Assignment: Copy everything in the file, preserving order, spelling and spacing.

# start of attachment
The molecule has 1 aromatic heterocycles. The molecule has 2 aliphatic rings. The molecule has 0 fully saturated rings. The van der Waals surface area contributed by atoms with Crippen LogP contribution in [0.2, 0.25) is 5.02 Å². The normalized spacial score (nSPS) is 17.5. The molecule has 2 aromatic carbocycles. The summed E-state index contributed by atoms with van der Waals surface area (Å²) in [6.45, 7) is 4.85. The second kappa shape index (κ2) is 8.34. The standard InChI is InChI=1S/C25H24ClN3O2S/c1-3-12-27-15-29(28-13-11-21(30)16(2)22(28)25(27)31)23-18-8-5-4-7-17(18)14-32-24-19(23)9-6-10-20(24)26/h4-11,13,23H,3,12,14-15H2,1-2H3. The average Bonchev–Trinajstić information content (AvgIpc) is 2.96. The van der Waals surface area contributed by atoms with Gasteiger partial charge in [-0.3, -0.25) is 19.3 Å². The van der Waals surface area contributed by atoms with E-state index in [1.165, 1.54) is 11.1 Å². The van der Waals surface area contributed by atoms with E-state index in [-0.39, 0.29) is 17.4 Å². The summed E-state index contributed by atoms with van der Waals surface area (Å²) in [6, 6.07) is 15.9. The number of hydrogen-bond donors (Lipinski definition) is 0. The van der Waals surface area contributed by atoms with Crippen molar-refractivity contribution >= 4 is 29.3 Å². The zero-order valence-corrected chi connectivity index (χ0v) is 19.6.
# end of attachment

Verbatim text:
The molecule has 1 aromatic heterocycles. The molecule has 2 aliphatic rings. The molecule has 0 fully saturated rings. The van der Waals surface area contributed by atoms with Crippen LogP contribution in [0.2, 0.25) is 5.02 Å². The normalized spacial score (nSPS) is 17.5. The molecule has 2 aromatic carbocycles. The summed E-state index contributed by atoms with van der Waals surface area (Å²) in [6.45, 7) is 4.85. The second kappa shape index (κ2) is 8.34. The standard InChI is InChI=1S/C25H24ClN3O2S/c1-3-12-27-15-29(28-13-11-21(30)16(2)22(28)25(27)31)23-18-8-5-4-7-17(18)14-32-24-19(23)9-6-10-20(24)26/h4-11,13,23H,3,12,14-15H2,1-2H3. The average Bonchev–Trinajstić information content (AvgIpc) is 2.96. The van der Waals surface area contributed by atoms with Gasteiger partial charge in [-0.3, -0.25) is 19.3 Å². The van der Waals surface area contributed by atoms with E-state index in [1.165, 1.54) is 11.1 Å². The van der Waals surface area contributed by atoms with E-state index in [-0.39, 0.29) is 17.4 Å². The summed E-state index contributed by atoms with van der Waals surface area (Å²) in [6, 6.07) is 15.9. The number of hydrogen-bond donors (Lipinski definition) is 0. The van der Waals surface area contributed by atoms with Crippen molar-refractivity contribution >= 4 is 29.3 Å². The zero-order valence-corrected chi connectivity index (χ0v) is 19.6.